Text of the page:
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For the better part of the past year it has always been a matter of when, and not if, the Pittsburgh Penguins are going to part ways with goalie Marc-Andre Fleury.

Matt Murray has taken over as the starter, and given his age, salary, and the fact he has simply outplayed Fleury since the end of the 2015-16 season he is going to continue to be the starter for the long-term.

But through months of speculation and rumors Fleury has remained with the Penguins. With the NHL trade deadline less than a week away, general manager Jim Rutherford addressed the situation on Thursday and said that it continues to be his preference to keep Fleury with the team through the rest of the season.

“I’m going to say what I’ve said all along. I’d prefer to keep him,” Rutherford said, via NHL.com “We play a lot of games in March. You don’t know when players are going to get hurt. He’s handled the situation very well. I’m going to have some communication with him in between now and the [deadline] and see exactly where he sits and how he feels. That will play a part in the final decision. But I’m not going to get too far ahead of myself because he very well could be a part of our team going down the stretch.”

That all very well could be true.

Fleury is a great safety net to have on the roster in case something happens to Murray (Murray has been injured on more than one occasion in the early part of his career), but he still carries a significant salary cap hit and the Penguins, pressed right up against the cap, would probably still like to make another addition or two before the deadline.

Even though it is almost certainly not on the Penguins’ radar at the moment, there is also the expansion draft issue over the summer.

Trading him sooner, rather than later, would clear out a lot of potential headaches and give them some short-term flexibility when it comes to adding to a team that is already a Stanley Cup contender.

But even if the Penguins would want to go in that direction right now the biggest obstacle in actually completing a trade before the deadline is just how soft the market is for starting goaltenders. Looking at the teams that are in a position to be buyers there are really only one or two that would be in the market for a starting goalie — Calgary, and maybe St. Louis. Pretty much every other playoff team — or potential playoff team — is set in net.

It takes two teams to make a trade, and right now there might not be another out there that makes sense as a partner.

Ducks prospect Max Jones suspended 10 games in OHL for cross-check

BUFFALO, NY - JUNE 24:  Max Jones celebrates with the Anaheim Ducks after being selected 24th overall during round one of the 2016 NHL Draft on June 24, 2016 in Buffalo, New York.  (Photo by Bruce Bennett/Getty Images)
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Anaheim Ducks prospect Max Jones is in some trouble in the OHL once again.

The league announced on Thursday that Jones, selected by the Ducks in the first round (No. 24 overall) of the 2016 NHL draft, has been suspended 10 games for a cross-checking incident that occurred during Friday’s London Knights-Owen Sound Attack game.

He has already served two games of the suspension.

The incident happened in the third period of the the Knights’ 6-1 loss just after the Attack’s Jonah Gadjovich scored his third goal of the game. Jones ended up getting ejected from the game along with a five-minute major for cross-checking.

Here is a look at the incident.

This is not the first time Jones has been hammered with a double-digit game suspension in the OHL. He was also suspended for 12 games during last year’s playoffs for a nasty head shot on Justin Brack in a game that was also against Owen Sound.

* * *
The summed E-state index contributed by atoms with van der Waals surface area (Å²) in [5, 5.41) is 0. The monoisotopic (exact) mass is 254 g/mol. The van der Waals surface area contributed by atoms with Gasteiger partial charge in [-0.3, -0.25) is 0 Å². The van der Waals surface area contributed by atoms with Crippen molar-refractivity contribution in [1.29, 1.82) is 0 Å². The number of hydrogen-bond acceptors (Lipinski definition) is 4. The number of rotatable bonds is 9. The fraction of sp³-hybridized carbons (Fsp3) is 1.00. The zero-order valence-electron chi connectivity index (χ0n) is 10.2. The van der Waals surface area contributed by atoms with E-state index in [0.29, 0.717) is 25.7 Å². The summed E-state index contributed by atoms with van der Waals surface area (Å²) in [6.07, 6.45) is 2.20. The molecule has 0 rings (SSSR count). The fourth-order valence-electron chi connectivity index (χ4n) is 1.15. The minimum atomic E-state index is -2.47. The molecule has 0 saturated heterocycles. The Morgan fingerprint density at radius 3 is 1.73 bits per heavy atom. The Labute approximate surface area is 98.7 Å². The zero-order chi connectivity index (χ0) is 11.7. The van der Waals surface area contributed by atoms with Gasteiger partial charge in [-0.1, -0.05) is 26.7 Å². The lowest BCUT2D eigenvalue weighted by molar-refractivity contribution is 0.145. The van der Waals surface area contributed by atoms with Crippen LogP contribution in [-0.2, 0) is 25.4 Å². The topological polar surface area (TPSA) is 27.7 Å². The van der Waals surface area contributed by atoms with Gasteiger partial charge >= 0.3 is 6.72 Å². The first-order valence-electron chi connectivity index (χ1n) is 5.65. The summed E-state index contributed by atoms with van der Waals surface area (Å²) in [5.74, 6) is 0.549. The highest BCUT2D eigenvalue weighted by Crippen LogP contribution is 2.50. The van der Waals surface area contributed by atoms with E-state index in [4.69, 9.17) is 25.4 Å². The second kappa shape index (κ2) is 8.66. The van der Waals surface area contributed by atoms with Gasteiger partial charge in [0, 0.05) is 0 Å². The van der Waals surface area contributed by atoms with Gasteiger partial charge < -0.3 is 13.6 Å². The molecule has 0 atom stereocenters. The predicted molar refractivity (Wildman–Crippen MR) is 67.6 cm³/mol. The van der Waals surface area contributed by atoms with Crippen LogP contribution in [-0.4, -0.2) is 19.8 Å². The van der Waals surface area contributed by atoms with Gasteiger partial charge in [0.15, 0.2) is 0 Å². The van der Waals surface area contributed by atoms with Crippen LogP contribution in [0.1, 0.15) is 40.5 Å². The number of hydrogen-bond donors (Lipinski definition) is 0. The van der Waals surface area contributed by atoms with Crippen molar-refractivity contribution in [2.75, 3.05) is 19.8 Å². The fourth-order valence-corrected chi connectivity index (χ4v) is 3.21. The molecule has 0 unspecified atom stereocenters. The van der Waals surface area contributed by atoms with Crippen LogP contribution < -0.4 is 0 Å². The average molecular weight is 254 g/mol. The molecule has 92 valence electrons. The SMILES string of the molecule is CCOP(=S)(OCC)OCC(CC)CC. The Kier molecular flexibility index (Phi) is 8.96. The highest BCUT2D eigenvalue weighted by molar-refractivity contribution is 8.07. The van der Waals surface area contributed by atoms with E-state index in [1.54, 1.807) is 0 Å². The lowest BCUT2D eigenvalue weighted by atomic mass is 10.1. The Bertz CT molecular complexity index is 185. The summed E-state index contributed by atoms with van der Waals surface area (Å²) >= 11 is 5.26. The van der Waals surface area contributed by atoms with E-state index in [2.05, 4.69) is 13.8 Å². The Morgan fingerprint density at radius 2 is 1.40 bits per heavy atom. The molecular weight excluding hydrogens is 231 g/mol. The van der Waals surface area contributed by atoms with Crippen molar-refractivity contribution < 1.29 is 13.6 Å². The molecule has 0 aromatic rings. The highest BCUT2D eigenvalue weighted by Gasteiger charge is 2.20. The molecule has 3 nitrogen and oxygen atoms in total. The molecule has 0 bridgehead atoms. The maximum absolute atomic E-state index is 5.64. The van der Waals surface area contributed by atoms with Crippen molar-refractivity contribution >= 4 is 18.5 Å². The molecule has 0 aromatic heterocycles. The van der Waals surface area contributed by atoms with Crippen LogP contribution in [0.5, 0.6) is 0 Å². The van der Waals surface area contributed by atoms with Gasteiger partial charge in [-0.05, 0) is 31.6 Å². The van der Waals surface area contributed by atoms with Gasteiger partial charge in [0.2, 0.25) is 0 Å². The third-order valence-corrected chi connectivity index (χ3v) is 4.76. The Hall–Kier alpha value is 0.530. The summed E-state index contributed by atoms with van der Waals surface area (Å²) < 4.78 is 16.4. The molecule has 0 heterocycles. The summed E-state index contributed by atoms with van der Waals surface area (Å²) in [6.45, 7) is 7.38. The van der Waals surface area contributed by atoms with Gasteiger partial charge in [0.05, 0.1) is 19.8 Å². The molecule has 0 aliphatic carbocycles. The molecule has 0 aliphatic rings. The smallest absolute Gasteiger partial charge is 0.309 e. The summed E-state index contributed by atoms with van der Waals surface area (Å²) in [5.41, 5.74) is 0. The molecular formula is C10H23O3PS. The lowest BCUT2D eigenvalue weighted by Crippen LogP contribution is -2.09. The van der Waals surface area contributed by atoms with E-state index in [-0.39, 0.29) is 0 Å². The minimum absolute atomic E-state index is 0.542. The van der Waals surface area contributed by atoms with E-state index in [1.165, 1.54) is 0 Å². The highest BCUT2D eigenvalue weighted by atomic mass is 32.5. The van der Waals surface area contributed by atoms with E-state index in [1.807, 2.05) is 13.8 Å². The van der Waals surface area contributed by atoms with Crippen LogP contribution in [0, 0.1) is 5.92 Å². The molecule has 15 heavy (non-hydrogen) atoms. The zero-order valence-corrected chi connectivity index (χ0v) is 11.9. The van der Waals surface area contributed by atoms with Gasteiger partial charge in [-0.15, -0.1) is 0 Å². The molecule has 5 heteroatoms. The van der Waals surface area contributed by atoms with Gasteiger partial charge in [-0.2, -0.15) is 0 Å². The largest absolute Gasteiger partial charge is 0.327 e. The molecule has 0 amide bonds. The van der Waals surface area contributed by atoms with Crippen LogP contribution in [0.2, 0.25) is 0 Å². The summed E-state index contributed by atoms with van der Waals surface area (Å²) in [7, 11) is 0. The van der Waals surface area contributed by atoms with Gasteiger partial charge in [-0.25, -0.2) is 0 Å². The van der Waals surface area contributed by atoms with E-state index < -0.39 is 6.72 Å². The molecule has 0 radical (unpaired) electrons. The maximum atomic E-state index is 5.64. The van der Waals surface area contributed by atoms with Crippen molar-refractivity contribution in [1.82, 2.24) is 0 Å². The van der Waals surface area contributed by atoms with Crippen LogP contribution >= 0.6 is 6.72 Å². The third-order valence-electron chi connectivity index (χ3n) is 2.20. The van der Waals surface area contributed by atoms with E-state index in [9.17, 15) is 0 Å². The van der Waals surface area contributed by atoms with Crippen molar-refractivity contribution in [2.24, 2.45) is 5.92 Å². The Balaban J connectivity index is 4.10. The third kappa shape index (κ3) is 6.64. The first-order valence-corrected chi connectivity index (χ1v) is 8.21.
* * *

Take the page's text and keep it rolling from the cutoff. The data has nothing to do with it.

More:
Jones is a talented player that has averaged close to a point per game the past two years in the OHL (including 32 points in 29 games this season) but he has also shown a tendency to cross the line when it comes to physical play. Along with these two suspensions that have totaled 22 games the past two years he has also been assessed 166 penalty minutes. During the 2014-15 season when he was a member of the U.S. National Under-17 team he picked up 112 penalty minutes … in 21 games.

Pre-game reading: Clayton Keller tops a good list to top

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— Up top, Bob McKenzie explains how the bye week is going to work next season, and why it’s going to be changed.

— Who are the best prospects who have yet to graduate to their NHL teams? TSN’s Craig Button has put together his list of the top 50, and it’s headed by Coyotes draft pick Clayton Keller. Writes Button: “Keller’s sleight of hand is matched by a creative mind that allows him to be dangerous every time he’s on the ice. The Arizona Coyotes prospect is an electrifying player who is highly productive.” (TSN)

— In which Mike Babcock admits he’s “said lots of dumb things and handled situations fairly poorly at times.” The Toronto Maple Leafs’ head coach also shares his philosophy on the job, and talks about how to handle the pressures of being a bench boss. (Sportsnet)

— What is the market for Ottawa’s Curtis Lazar? At first glance, it doesn’t seem all that strong. The 22-year-old former 17th overall draft pick has no goals and just one assist in 32 games for the Senators this season. Hence, all the trade rumors. But as noted by TSN’s Travis Yost, Nino Niederreiter went through a similar year with the Islanders, and he’s turned out pretty well since being dealt to the Wild. (TSN)

— Why the Vancouver Canucks need to be sellers at the trade deadline, by Postmedia’s Jason Botchford, who writes: “For another season, the retool has been exposed a fraud, and there aren’t any options left this week. The Canucks have to rebuild their player base, and the next step in doing it has to be trading veterans for assets — preferably draft picks.” (National Post)

— What’s it like to be a general manager on deadline day? Here’s how Flames GM Brad Treliving puts it: “The trade deadline is like five lanes merging into one. … With each hour that goes by there’s an excitement level building, but you have to block all of that out and be methodical in your approach and then have a sense of when it’s the right time to strike.”  (Yahoo Sports)

Enjoy the games!